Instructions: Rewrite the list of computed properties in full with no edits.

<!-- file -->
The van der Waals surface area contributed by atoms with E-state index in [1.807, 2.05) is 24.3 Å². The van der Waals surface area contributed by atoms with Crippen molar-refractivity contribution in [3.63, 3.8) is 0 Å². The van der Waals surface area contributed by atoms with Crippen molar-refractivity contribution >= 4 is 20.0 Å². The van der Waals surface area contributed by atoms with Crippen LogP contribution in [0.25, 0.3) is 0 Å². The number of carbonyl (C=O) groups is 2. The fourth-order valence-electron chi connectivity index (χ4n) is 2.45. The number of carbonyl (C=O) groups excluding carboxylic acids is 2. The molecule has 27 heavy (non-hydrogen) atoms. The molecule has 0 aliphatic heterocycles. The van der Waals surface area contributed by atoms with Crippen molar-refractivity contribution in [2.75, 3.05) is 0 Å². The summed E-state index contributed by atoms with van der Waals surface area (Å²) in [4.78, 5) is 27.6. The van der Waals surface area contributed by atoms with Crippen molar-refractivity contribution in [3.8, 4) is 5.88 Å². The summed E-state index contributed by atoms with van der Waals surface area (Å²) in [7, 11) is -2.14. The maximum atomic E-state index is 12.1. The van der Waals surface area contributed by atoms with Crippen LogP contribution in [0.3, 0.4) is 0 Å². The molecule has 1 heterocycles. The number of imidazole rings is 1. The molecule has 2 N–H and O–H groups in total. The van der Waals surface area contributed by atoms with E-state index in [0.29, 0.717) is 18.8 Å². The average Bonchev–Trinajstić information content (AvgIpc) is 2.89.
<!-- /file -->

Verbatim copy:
The van der Waals surface area contributed by atoms with E-state index in [1.807, 2.05) is 24.3 Å². The van der Waals surface area contributed by atoms with Crippen molar-refractivity contribution in [3.63, 3.8) is 0 Å². The van der Waals surface area contributed by atoms with Crippen molar-refractivity contribution >= 4 is 20.0 Å². The van der Waals surface area contributed by atoms with Crippen LogP contribution in [0.25, 0.3) is 0 Å². The number of carbonyl (C=O) groups is 2. The fourth-order valence-electron chi connectivity index (χ4n) is 2.45. The number of carbonyl (C=O) groups excluding carboxylic acids is 2. The molecule has 27 heavy (non-hydrogen) atoms. The molecule has 0 aliphatic heterocycles. The van der Waals surface area contributed by atoms with Crippen molar-refractivity contribution in [2.75, 3.05) is 0 Å². The summed E-state index contributed by atoms with van der Waals surface area (Å²) in [4.78, 5) is 27.6. The van der Waals surface area contributed by atoms with Crippen molar-refractivity contribution in [3.8, 4) is 5.88 Å². The summed E-state index contributed by atoms with van der Waals surface area (Å²) in [7, 11) is -2.14. The maximum atomic E-state index is 12.1. The van der Waals surface area contributed by atoms with Crippen LogP contribution in [0.3, 0.4) is 0 Å². The molecule has 1 heterocycles. The number of imidazole rings is 1. The molecule has 2 N–H and O–H groups in total. The van der Waals surface area contributed by atoms with E-state index in [0.29, 0.717) is 18.8 Å². The average Bonchev–Trinajstić information content (AvgIpc) is 2.89.